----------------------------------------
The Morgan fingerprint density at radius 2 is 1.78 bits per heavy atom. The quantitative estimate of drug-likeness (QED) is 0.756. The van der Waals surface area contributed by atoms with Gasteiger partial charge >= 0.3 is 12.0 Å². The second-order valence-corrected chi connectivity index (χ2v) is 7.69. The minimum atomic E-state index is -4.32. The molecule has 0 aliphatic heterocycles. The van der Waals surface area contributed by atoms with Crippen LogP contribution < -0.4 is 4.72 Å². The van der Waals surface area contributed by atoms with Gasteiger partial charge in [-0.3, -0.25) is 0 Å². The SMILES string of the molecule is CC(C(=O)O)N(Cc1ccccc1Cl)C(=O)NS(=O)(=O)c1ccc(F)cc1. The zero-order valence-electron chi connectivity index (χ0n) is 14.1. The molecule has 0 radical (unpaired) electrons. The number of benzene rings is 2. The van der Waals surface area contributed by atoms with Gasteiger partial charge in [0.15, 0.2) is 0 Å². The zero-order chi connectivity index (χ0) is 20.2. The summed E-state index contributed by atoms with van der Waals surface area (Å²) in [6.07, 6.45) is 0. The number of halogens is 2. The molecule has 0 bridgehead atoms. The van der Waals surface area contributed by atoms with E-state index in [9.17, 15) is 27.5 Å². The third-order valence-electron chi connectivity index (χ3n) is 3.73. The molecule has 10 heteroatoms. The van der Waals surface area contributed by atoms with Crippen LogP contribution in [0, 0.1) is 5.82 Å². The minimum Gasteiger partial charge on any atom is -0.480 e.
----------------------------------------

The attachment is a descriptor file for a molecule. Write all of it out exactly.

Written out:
The Morgan fingerprint density at radius 2 is 1.78 bits per heavy atom. The quantitative estimate of drug-likeness (QED) is 0.756. The van der Waals surface area contributed by atoms with Gasteiger partial charge >= 0.3 is 12.0 Å². The second-order valence-corrected chi connectivity index (χ2v) is 7.69. The minimum atomic E-state index is -4.32. The molecule has 0 aliphatic heterocycles. The van der Waals surface area contributed by atoms with Crippen LogP contribution < -0.4 is 4.72 Å². The van der Waals surface area contributed by atoms with Gasteiger partial charge in [-0.3, -0.25) is 0 Å². The SMILES string of the molecule is CC(C(=O)O)N(Cc1ccccc1Cl)C(=O)NS(=O)(=O)c1ccc(F)cc1. The zero-order valence-electron chi connectivity index (χ0n) is 14.1. The molecule has 0 radical (unpaired) electrons. The number of benzene rings is 2. The van der Waals surface area contributed by atoms with Gasteiger partial charge in [0.15, 0.2) is 0 Å². The zero-order chi connectivity index (χ0) is 20.2. The summed E-state index contributed by atoms with van der Waals surface area (Å²) in [6.07, 6.45) is 0. The number of halogens is 2. The molecule has 0 bridgehead atoms. The van der Waals surface area contributed by atoms with E-state index in [9.17, 15) is 27.5 Å². The third-order valence-electron chi connectivity index (χ3n) is 3.73. The molecule has 10 heteroatoms. The van der Waals surface area contributed by atoms with Crippen LogP contribution in [0, 0.1) is 5.82 Å². The minimum Gasteiger partial charge on any atom is -0.480 e.